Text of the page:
Deviled Egg Salad on Toast Is the Best of *All* Worlds

Easier to make and travels better, too.

April 18, 2019
Photo by Rocky Luten

Deviled eggs on Easter are as essential as cookies on Christmas. And, like holiday cookies, there’s no shortage on ways to prepare the iconic springtime snack.

One search on this site alone and you’ll find plenty of variations. (I’m partial to this pickled pink version, for obvious reasons.) But if you’re looking for a new interpretation that both sticks to traditional and dabbles in reinvention, consider your Easter egg hunt over.

Deviled Egg Salad is a no-assembly-required reimagination of the classic app that combines the ease of preparing egg salad with everything there is to love about deviled eggs. No piping necessary.

Let’s be real: The trickiest part with any deviled egg recipe is peeling the hard-boiled eggs. But luckily I consider myself an eggspert in this arena and have a foolproof deshelling technique that I swear by. I know, you’ve heard that before, right? Well, this method is really everything it's cracked up to be. (Sorry, you can put me down now.)

How to Peel Hard-Boiled Eggs Like a Boss

Place a dozen eggs into a pot large enough so that they sit in one even layer and cover them with cold water. Place the pot over high heat. Keep an eye on the water (contrary to popular belief, watched pots do boil) because once the water is boiling, you’ll want to pop a lid on top. Remove the pot from the burner and let the eggs sit in the hot water for 10 minutes. Then, drain the water, put the lid back on top, and give the pot a few sturdy shakes to crack the egg shells. (Yes, crack!) Submerge the cracked eggs into an ice bath and remove the shells while the eggs are still warm. You’ll see: The shells will slip right off.

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Top Comment:
“I add fresh, finely snipped dill. And I want to try this on dark rye toast! ”
— Leigh

When it comes to deviled egg preparations, I tend to take a simplistic approach. I prefer a filling made with cooked egg yolk, mayo, and mustard. But since this would-be filling is a soon-to-be egg salad dressing, I add a few splashes of white wine vinegar to thin it out and add tangy zip.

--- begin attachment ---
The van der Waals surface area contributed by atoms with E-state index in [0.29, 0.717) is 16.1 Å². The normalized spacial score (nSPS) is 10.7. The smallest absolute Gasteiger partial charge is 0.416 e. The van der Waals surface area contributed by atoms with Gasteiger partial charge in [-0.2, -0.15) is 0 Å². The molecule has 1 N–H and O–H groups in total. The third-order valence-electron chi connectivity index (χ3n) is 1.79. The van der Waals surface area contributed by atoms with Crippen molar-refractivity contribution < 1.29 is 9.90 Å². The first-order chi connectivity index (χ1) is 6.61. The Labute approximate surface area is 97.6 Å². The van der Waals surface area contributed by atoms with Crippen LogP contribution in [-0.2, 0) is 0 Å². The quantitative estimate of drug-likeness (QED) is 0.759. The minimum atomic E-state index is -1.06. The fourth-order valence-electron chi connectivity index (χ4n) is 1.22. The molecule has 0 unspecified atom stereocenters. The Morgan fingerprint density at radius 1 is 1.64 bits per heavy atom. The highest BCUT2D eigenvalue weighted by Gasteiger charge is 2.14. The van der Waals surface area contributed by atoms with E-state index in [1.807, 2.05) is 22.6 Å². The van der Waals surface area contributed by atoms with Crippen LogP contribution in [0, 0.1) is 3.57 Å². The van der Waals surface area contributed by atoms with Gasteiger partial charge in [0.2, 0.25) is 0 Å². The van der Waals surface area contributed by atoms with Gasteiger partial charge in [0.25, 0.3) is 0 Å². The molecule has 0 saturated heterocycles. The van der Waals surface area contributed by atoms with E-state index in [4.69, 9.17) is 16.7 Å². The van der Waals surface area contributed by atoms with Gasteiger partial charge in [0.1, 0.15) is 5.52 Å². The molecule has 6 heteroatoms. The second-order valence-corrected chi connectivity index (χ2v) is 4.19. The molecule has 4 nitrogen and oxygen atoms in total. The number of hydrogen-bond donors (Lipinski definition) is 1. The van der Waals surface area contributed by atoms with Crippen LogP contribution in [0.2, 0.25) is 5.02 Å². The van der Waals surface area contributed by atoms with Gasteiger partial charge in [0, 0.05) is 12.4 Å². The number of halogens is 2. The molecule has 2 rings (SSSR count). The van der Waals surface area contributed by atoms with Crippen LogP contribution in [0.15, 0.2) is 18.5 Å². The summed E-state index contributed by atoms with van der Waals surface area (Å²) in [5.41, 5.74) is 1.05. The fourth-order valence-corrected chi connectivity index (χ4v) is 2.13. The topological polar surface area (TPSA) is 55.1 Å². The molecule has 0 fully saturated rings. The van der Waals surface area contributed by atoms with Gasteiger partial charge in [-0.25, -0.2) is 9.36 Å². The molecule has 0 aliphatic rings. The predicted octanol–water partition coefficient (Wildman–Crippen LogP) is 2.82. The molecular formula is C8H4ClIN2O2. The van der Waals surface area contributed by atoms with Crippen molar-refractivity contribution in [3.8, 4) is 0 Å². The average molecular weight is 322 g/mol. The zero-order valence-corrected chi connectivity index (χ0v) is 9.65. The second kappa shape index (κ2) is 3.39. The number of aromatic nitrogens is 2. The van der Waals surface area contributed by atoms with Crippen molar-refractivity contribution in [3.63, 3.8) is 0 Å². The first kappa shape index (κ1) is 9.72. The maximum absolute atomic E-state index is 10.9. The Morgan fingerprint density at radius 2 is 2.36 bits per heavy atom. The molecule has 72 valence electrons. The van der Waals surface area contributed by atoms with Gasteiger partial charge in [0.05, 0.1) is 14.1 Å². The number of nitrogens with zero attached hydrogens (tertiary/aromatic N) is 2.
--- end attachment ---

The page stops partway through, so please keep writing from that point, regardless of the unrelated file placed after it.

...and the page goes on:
For an exceptionally smooth dressing, I sometimes like to puree it in a food processor with salt, celery seed, and cayenne (for necessary devilishness) until super creamy. Once whipped, the sunny-bright yellow dressing is tossed with roughly chopped egg whites, minced celery for crunch, and lots of freshly chopped chives.

To serve this, I scoop spoonfuls on toast triangles with the crusts cut off (because it oddly makes me feel both really fancy and like a kid again). The golden mounds are topped with an extra sprinkle of chives and a speckle of paprika. For a more casual serving option, serve the egg salad in a bowl (garnished again with chives and paprika) along with a few sleeves of crackers.

The best part about this Deviled Egg Salad is, like traditional deviled eggs, they’re open to eggsperimentation. So, how will you customize yours?

How do you make your deviled eggs? Tell, tell in the comments.

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See what other Food52 readers are saying.

  • BonnieC.
  • Kimberly
  • Umbare Kintsugi
    Umbare Kintsugi
  • Merilee
  • annette